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Oscar Mayer was the undisputed leader in kids' hot dogs by 1993-its mild-tasting wiener had become part of Americana.

"If you think of what Oscar Mayer traditionally does with hot dogs, it is kid-focused," says Jim Lord. "You may even remember the jingle," he says, referring to the "I wish I were an Oscar Mayer wiener" song, a mantra among children since 1963.

But the company decided it needed to expand its franchise to adults, a task that fell to Mr. Lord, 35, then senior brand manager for hot dogs.

"People out there want more robust hot dogs," says Mr. Lord, now senior brand manager on the marketer's lean cold cuts. "They have memories of hot dog stands and ballparks. We were trying to provide that kind of hot dog for consumers who wanted it, to tap into their memories."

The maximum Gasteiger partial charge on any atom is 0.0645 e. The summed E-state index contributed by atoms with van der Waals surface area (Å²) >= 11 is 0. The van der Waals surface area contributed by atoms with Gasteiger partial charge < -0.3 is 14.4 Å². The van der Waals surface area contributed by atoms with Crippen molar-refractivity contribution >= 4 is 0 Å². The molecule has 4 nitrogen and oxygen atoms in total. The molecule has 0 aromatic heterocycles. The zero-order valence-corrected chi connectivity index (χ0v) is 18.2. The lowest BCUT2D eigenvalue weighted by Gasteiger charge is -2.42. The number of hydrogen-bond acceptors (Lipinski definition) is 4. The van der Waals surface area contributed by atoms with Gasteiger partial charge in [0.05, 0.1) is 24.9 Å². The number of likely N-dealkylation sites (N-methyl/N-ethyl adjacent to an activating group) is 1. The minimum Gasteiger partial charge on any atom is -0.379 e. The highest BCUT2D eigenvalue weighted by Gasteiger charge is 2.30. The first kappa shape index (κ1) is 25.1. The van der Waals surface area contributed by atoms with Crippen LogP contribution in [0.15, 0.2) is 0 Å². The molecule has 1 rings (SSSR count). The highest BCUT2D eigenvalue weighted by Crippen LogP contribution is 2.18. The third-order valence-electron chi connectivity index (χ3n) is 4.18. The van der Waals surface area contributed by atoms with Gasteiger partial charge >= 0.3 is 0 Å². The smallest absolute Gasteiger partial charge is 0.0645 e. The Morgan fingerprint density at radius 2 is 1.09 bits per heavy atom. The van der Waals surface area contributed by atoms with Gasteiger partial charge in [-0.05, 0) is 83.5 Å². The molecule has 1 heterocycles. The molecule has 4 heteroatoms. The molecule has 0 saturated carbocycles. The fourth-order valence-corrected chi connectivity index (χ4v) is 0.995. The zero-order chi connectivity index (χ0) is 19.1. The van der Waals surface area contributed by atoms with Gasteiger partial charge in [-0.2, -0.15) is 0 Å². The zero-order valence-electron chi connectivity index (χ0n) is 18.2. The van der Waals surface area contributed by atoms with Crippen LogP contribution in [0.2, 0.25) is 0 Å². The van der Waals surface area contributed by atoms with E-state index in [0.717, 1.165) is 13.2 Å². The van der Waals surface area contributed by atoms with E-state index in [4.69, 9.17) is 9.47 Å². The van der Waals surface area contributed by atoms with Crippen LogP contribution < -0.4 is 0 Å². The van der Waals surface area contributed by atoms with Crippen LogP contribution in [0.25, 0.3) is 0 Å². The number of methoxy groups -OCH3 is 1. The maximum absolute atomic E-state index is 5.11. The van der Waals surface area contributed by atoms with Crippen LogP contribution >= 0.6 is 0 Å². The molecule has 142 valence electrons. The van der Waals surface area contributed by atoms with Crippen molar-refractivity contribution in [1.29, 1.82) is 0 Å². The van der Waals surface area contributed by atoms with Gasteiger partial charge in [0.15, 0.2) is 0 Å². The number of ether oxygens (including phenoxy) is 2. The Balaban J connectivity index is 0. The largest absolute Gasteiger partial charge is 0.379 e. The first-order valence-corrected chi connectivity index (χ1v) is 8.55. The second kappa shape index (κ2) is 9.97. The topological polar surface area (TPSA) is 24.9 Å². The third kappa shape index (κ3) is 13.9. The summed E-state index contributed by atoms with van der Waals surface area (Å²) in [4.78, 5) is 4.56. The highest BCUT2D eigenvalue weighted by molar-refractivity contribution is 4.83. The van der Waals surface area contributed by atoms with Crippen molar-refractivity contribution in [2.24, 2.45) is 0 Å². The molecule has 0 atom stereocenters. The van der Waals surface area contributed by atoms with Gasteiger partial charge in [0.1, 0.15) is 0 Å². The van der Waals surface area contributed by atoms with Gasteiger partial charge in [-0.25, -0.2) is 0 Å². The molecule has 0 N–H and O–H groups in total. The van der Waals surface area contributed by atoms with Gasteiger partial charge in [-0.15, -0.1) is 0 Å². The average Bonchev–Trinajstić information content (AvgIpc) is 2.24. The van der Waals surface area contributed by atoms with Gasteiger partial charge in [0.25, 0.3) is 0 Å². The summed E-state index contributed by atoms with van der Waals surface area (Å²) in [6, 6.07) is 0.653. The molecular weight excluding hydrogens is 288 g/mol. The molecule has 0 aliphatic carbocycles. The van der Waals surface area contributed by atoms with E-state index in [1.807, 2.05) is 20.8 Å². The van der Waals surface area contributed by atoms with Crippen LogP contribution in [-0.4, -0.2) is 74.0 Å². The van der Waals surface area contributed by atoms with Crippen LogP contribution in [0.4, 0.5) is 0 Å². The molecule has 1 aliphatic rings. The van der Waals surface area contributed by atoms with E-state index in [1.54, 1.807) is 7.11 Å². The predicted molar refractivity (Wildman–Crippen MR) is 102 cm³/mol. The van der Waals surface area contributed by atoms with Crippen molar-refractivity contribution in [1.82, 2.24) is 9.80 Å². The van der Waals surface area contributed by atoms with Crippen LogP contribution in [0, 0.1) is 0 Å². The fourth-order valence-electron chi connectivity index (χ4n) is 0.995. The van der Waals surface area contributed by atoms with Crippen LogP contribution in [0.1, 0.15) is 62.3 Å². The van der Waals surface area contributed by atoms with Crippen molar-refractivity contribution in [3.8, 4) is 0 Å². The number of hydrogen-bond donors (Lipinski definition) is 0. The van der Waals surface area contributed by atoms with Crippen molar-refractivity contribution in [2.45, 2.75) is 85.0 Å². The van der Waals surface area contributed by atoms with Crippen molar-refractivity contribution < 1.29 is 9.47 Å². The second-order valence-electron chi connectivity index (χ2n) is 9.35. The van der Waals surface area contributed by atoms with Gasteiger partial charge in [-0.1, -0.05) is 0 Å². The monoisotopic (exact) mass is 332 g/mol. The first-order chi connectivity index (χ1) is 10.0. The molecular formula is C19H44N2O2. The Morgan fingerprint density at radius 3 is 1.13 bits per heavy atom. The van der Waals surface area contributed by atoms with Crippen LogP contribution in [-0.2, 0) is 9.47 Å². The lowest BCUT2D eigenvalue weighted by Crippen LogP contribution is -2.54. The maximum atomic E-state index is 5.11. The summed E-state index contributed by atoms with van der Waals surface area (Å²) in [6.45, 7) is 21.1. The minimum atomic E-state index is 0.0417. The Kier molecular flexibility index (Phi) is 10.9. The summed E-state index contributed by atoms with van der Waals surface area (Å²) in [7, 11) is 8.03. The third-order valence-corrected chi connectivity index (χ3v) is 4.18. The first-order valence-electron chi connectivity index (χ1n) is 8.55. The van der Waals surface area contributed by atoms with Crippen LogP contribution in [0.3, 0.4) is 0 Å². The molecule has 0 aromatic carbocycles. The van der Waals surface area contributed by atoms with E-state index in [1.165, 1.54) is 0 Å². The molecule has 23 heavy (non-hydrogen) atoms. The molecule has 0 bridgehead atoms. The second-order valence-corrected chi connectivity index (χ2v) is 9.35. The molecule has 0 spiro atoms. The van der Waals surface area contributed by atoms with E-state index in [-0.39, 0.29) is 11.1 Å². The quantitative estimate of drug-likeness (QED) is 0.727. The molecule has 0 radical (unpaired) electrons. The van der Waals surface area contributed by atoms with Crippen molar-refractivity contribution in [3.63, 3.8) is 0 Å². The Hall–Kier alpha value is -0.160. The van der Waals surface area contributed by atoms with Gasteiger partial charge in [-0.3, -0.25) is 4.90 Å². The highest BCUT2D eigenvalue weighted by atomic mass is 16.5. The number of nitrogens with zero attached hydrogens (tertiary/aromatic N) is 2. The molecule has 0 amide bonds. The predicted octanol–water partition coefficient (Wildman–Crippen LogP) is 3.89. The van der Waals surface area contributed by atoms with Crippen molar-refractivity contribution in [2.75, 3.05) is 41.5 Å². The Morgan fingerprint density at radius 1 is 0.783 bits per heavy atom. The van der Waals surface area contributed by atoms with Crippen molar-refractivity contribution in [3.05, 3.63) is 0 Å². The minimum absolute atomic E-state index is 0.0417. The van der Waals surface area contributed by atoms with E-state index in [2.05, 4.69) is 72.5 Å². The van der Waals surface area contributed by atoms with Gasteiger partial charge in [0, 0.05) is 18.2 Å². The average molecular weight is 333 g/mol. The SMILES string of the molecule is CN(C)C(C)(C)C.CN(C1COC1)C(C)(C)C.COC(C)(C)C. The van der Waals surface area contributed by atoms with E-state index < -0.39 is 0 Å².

The question was how to provide adults with a hot dog flavor that triggered memories of ballparks and vendors. That was accomplished by creating a variety of flavors, because hot dogs are highly regional in nature.

The deli-style "dirty water dog" (100% beef with garlic) recalled with delicious affection by New Yorkers, for example, has a wholly different flavor than the smoky link favored in the Midwest and the spicy dog enjoyed in Texas.

That was what was done with the new Oscar Mayer Big & Juicy. Six flavors of the bigger, darker, vendor-style hot dogs were developed, to appeal to regional tastes. Then it fell to agency J. Walter Thompson USA's Chicago office to come up with a way to introduce Big & Juicy. To promote the oversize hotdogs, a larger than life character was then signed: boxing champion George Foreman.

"George is a kind of a big kid," says Mr. Lord of the boxer's selection. "He is a personable, funny guy that comes across on camera. He was an easy choice."

By Memorial Day 1993, retailers considered Big & Juicy a success. By the end of February 1995, sales of Big & Juicy soared 163% to $29 million, according to Information Resources Inc.

Another knockout punch by Foreman.

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